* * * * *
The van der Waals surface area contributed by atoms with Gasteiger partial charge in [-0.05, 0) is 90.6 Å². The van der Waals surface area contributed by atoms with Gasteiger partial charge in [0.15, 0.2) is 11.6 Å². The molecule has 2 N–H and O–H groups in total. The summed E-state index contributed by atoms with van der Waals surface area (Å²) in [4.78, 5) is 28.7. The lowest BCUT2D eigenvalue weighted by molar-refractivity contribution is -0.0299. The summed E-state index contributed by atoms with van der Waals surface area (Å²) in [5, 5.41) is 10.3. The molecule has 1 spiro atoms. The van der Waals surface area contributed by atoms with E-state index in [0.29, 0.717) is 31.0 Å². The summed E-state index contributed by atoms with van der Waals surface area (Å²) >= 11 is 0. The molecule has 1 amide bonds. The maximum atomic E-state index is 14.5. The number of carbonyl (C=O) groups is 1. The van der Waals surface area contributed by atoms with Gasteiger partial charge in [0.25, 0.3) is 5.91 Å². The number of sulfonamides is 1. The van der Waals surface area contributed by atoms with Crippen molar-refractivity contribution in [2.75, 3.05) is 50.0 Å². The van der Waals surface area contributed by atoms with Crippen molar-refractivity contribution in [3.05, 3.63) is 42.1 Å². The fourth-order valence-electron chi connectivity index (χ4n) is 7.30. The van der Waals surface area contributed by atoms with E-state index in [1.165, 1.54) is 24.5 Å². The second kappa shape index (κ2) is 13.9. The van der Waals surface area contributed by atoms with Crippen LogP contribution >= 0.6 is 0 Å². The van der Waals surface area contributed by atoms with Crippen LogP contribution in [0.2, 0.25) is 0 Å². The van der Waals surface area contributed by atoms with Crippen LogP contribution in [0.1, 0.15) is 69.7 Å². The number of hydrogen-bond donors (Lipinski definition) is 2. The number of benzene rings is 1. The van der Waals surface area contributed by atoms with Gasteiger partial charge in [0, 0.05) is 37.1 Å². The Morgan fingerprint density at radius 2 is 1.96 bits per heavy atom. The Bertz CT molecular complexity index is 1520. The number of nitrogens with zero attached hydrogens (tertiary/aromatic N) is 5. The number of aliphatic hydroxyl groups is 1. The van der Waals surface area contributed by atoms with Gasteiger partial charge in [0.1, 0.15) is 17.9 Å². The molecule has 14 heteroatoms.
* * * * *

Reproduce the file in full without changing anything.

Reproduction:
The van der Waals surface area contributed by atoms with Gasteiger partial charge in [-0.05, 0) is 90.6 Å². The van der Waals surface area contributed by atoms with Gasteiger partial charge in [0.15, 0.2) is 11.6 Å². The molecule has 2 N–H and O–H groups in total. The summed E-state index contributed by atoms with van der Waals surface area (Å²) in [4.78, 5) is 28.7. The lowest BCUT2D eigenvalue weighted by molar-refractivity contribution is -0.0299. The summed E-state index contributed by atoms with van der Waals surface area (Å²) in [5, 5.41) is 10.3. The molecule has 1 spiro atoms. The van der Waals surface area contributed by atoms with E-state index in [0.29, 0.717) is 31.0 Å². The summed E-state index contributed by atoms with van der Waals surface area (Å²) >= 11 is 0. The molecule has 1 amide bonds. The maximum atomic E-state index is 14.5. The number of carbonyl (C=O) groups is 1. The van der Waals surface area contributed by atoms with Gasteiger partial charge in [0.25, 0.3) is 5.91 Å². The number of sulfonamides is 1. The van der Waals surface area contributed by atoms with Crippen molar-refractivity contribution in [2.75, 3.05) is 50.0 Å². The van der Waals surface area contributed by atoms with Crippen molar-refractivity contribution in [3.05, 3.63) is 42.1 Å². The fourth-order valence-electron chi connectivity index (χ4n) is 7.30. The van der Waals surface area contributed by atoms with E-state index in [1.165, 1.54) is 24.5 Å². The second kappa shape index (κ2) is 13.9. The van der Waals surface area contributed by atoms with Crippen LogP contribution >= 0.6 is 0 Å². The van der Waals surface area contributed by atoms with Crippen LogP contribution in [0.2, 0.25) is 0 Å². The van der Waals surface area contributed by atoms with Crippen LogP contribution in [0.1, 0.15) is 69.7 Å². The number of hydrogen-bond donors (Lipinski definition) is 2. The number of benzene rings is 1. The van der Waals surface area contributed by atoms with Gasteiger partial charge in [0, 0.05) is 37.1 Å². The Morgan fingerprint density at radius 2 is 1.96 bits per heavy atom. The Bertz CT molecular complexity index is 1520. The number of nitrogens with zero attached hydrogens (tertiary/aromatic N) is 5. The number of aliphatic hydroxyl groups is 1. The van der Waals surface area contributed by atoms with Gasteiger partial charge in [0.1, 0.15) is 17.9 Å². The molecule has 14 heteroatoms.